Feature Friday Interviews spotlight rare and wonderful individuals who embody characteristics of The Liberation Artist: living outside the status quo, while writing their own rules, carving a unique path to self-defined success. This week it is with great pleasure that I introduce you to a genuinely remarkable example of a Liberation Artist, Chris Guillebeau.
Chris is an author, blogger, travel hacker (who from ‘02-‘13 visited every country in the world!), free thinker, and the founder of a small army of extraordinary individuals set on ‘world domination’ – a goal nowhere near as threatening as it sounds, that is, actually, quite unfathomably awesome. You may have already encountered Chris on NPR, CNN, the NY Times, Huffington Post, Business Week, Entrepreneur, or one of many other media outlets. Today you will enjoy learning a little bit about how this Liberation Artist thinks. As for that world domination bit – sit tight.
First, some history: I discovered Chris through his blog, “The Art of Non-Conformity,” where he writes of changing the world through achieving significant personal goals, helping others along the way. Regular readers here will recognize that this is the entire point of my work with Momdoulary, so you can understand how deeply Chris’s work resonated with me. It reflects all I do, say, and AM, to the core. Needless to say, AONC quickly became a fave in my reader. Timing played a role for me, as well: to read of his travels as I too was making my way across the globe (though nowhere near as far and widely as Chris did) was intriguing. It added an interesting layer of reflection when juxtaposed against my own experience, more so as Chris and I had so many values in common.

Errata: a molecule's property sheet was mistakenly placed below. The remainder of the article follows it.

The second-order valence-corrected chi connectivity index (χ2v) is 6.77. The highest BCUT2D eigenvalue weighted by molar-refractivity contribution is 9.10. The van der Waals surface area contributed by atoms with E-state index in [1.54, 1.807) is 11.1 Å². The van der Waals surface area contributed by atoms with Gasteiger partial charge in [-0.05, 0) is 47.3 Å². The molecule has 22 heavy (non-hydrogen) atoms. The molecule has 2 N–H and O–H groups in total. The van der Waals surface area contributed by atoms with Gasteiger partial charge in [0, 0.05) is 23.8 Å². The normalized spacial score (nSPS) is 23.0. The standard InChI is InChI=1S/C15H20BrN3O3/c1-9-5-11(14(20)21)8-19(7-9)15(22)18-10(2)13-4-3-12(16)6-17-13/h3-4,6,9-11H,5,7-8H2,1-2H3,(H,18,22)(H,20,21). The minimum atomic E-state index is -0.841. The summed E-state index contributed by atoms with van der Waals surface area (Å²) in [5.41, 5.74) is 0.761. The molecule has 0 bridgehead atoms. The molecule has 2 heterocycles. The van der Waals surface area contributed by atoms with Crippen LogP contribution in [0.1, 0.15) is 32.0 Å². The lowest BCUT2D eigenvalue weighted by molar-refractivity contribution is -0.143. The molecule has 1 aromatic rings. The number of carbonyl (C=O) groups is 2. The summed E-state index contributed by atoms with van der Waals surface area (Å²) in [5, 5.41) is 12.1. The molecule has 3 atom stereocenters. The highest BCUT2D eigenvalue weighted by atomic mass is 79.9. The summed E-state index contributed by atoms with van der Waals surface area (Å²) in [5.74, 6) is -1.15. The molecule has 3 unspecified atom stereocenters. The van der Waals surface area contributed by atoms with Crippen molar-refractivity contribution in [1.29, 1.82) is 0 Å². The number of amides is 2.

I must admit, his work stunned me. Breathtakingly often, Chris wrote the same ideas I write, live, and embody. What a delight, what joy! This is why I encourage you to speak up, to lend your voice to the global conversation. There are others out there like you, and right now they too are likely looking for a voice that resonates. I sure was. For me, at that time, Chris was that voice out there in the ether, another individual who genuinely ‘got it.’ There were others, as well – you have met some of them on these pages. However, Chris’s words resonated far more deeply than any other.
So it was with utter fascination that I watched his body of work grow. His book catalog expanded, his entrepreneurial selections such as the clever “The $100 Startup,” soon reached the NY Times and Wall Street Journal Bestseller lists. I quietly cheered Chris on, thrilled to see such a reception of his ideas, his values.
I must admit, though – perhaps my greatest fascination was watching him gear up to release his Brief Guide to World Domination. I understood instantly the spirit of the project, I knew this wasn’t going to be the work of a megalomaniac, but rather a fascinating approach to creating an extraordinary life for yourself while creating positive change in the world around you, sourced from a space of gratitude and purpose. Everything Chris embodies. AND…The reflection of my own deepest core values, as I’ve already mentioned. So, I was eager to see what Chris would offer up. Let me tell you – he did not disappoint!